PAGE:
Laidler Pioneer In Chemical Kinetics

Keith James Laidler – pioneer in chemical kinetics

Article on Laidler

Biography & contributions

Keith James Laidler was born on January 03, 1916 – died on August 26, 2003. Laidler was a pioneer in chemical kinetics and authority on the physical chemistry of enzymes.

Laidler was the winner of numerous medal and awards like Queen’s Jubilee Medal and Centenary Medal in the year of 1977, Henry Marshall Tory Medal in the year of 1987, Dexter Award in the year of 1996.

He worked on

  • Gas phase reactions
  • Kinetic aspects of reactivity of electronically excited molecules and construction of potential energy surfaces for such processes
  • Development of treatments for kinetics and mechanisms for surface reactions and solution reactions
  • Introducing modern concepts of solvation through dielectic polarization effects in the treatment of ionic redox reactions and of reactions producing or consuming ions.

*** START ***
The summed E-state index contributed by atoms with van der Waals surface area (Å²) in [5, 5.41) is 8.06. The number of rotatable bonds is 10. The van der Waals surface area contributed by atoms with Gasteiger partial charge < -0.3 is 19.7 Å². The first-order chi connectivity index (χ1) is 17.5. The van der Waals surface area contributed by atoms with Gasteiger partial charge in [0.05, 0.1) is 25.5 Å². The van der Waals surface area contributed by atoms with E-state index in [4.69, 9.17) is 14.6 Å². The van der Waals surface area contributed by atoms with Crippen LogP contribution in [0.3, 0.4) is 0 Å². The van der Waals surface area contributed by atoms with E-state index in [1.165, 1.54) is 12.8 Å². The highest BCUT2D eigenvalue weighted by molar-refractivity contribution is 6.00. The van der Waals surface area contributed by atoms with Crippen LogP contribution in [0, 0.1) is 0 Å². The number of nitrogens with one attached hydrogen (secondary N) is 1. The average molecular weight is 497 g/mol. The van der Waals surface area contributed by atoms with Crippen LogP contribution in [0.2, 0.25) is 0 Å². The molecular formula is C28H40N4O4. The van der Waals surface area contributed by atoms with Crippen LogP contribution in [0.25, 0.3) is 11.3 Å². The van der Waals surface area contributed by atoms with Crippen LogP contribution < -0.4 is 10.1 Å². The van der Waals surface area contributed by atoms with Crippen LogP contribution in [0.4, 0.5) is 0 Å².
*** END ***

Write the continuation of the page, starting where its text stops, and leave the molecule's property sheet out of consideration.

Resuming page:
• Gas phase free-radical reactions involving pyrolysis and other thermal decomposition processes
  • Kinetics of enzyme-catalyzed reactions

Facts about chemical kinetics

Chemical kinetics sometimes also known as reaction kinetics is the study of rates of chemical processes. Chemical kinetics includes investigations of how different experimental conditions can influence the speed of a chemical reaction and yield information about the reaction's mechanism and transition states, as well as the construction of mathematical models that can describe the characteristics of a chemical reaction.

Chemical kinetics deals with the experimental determination of reaction rates from which rate laws and zero order reactions, first order reactions, second order reactions are derived. The main factors that influence the reaction rate include: the physical state of the reactants, the concentrations of the reactants, the temperature at which the reaction occurs, and whether or not any catalysts are present in the reaction. A catalyst is a substance that accelerates the rate of a chemical reaction but remains chemically unchanged afterwards. The catalyst increases the rate of the reaction by providing a different reaction mechanism to occur with lower activation energy.

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